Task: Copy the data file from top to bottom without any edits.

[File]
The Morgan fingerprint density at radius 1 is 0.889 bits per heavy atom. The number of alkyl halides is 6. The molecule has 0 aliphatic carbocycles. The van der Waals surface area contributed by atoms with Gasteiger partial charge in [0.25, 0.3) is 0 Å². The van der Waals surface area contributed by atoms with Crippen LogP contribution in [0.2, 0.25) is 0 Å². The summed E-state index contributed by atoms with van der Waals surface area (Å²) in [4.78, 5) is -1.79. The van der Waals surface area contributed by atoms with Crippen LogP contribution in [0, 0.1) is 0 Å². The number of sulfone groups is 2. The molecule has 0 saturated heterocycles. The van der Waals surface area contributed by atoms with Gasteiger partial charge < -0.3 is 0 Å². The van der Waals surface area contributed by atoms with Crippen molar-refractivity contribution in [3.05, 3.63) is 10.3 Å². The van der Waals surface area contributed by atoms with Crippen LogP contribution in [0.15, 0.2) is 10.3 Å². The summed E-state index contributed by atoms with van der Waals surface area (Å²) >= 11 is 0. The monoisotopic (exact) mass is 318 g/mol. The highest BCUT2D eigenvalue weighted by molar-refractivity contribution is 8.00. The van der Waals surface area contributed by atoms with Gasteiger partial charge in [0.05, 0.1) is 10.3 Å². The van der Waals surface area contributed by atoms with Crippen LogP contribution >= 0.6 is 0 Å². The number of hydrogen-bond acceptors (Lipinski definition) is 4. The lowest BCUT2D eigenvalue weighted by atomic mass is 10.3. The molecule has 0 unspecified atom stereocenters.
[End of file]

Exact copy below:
The Morgan fingerprint density at radius 1 is 0.889 bits per heavy atom. The number of alkyl halides is 6. The molecule has 0 aliphatic carbocycles. The van der Waals surface area contributed by atoms with Gasteiger partial charge in [0.25, 0.3) is 0 Å². The van der Waals surface area contributed by atoms with Crippen LogP contribution in [0.2, 0.25) is 0 Å². The summed E-state index contributed by atoms with van der Waals surface area (Å²) in [4.78, 5) is -1.79. The van der Waals surface area contributed by atoms with Crippen LogP contribution in [0, 0.1) is 0 Å². The number of sulfone groups is 2. The molecule has 0 saturated heterocycles. The van der Waals surface area contributed by atoms with Gasteiger partial charge < -0.3 is 0 Å². The van der Waals surface area contributed by atoms with Crippen molar-refractivity contribution in [3.05, 3.63) is 10.3 Å². The van der Waals surface area contributed by atoms with Crippen LogP contribution in [0.15, 0.2) is 10.3 Å². The summed E-state index contributed by atoms with van der Waals surface area (Å²) >= 11 is 0. The monoisotopic (exact) mass is 318 g/mol. The highest BCUT2D eigenvalue weighted by molar-refractivity contribution is 8.00. The van der Waals surface area contributed by atoms with Gasteiger partial charge in [0.05, 0.1) is 10.3 Å². The van der Waals surface area contributed by atoms with Crippen LogP contribution >= 0.6 is 0 Å². The number of hydrogen-bond acceptors (Lipinski definition) is 4. The lowest BCUT2D eigenvalue weighted by atomic mass is 10.3. The molecule has 0 unspecified atom stereocenters.